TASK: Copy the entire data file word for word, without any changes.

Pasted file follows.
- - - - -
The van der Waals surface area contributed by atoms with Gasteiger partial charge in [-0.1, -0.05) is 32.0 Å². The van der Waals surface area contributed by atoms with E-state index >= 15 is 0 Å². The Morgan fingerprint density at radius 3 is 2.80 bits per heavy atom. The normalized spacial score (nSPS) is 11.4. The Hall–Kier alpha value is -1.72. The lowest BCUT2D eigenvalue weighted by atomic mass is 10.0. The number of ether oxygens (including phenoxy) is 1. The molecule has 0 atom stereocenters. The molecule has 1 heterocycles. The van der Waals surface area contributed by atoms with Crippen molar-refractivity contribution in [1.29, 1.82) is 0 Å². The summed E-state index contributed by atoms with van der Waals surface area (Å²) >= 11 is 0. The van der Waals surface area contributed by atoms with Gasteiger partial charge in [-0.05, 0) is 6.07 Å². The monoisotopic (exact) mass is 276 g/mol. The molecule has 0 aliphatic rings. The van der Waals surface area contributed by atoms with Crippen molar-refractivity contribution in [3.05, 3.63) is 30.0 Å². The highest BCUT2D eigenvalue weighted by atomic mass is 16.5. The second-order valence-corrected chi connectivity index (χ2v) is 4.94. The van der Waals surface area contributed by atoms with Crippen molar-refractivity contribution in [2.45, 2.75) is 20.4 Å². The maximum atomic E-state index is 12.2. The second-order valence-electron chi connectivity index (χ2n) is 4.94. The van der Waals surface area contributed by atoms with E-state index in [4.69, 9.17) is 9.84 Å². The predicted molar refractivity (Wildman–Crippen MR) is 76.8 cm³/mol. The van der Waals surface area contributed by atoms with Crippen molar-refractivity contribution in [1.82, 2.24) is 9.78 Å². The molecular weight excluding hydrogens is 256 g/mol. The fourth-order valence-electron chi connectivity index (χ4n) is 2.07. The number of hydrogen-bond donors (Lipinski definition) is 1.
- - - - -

The van der Waals surface area contributed by atoms with Gasteiger partial charge in [-0.1, -0.05) is 32.0 Å². The van der Waals surface area contributed by atoms with E-state index >= 15 is 0 Å². The Morgan fingerprint density at radius 3 is 2.80 bits per heavy atom. The normalized spacial score (nSPS) is 11.4. The Hall–Kier alpha value is -1.72. The lowest BCUT2D eigenvalue weighted by atomic mass is 10.0. The number of ether oxygens (including phenoxy) is 1. The molecule has 0 atom stereocenters. The molecule has 1 heterocycles. The van der Waals surface area contributed by atoms with Crippen molar-refractivity contribution in [1.29, 1.82) is 0 Å². The summed E-state index contributed by atoms with van der Waals surface area (Å²) >= 11 is 0. The van der Waals surface area contributed by atoms with Gasteiger partial charge in [-0.05, 0) is 6.07 Å². The monoisotopic (exact) mass is 276 g/mol. The molecule has 0 aliphatic rings. The van der Waals surface area contributed by atoms with Crippen molar-refractivity contribution in [3.05, 3.63) is 30.0 Å². The highest BCUT2D eigenvalue weighted by atomic mass is 16.5. The second-order valence-corrected chi connectivity index (χ2v) is 4.94. The van der Waals surface area contributed by atoms with Crippen molar-refractivity contribution in [2.45, 2.75) is 20.4 Å². The maximum atomic E-state index is 12.2. The second-order valence-electron chi connectivity index (χ2n) is 4.94. The van der Waals surface area contributed by atoms with E-state index in [4.69, 9.17) is 9.84 Å². The predicted molar refractivity (Wildman–Crippen MR) is 76.8 cm³/mol. The van der Waals surface area contributed by atoms with Crippen molar-refractivity contribution in [1.82, 2.24) is 9.78 Å². The molecular weight excluding hydrogens is 256 g/mol. The fourth-order valence-electron chi connectivity index (χ4n) is 2.07. The number of hydrogen-bond donors (Lipinski definition) is 1.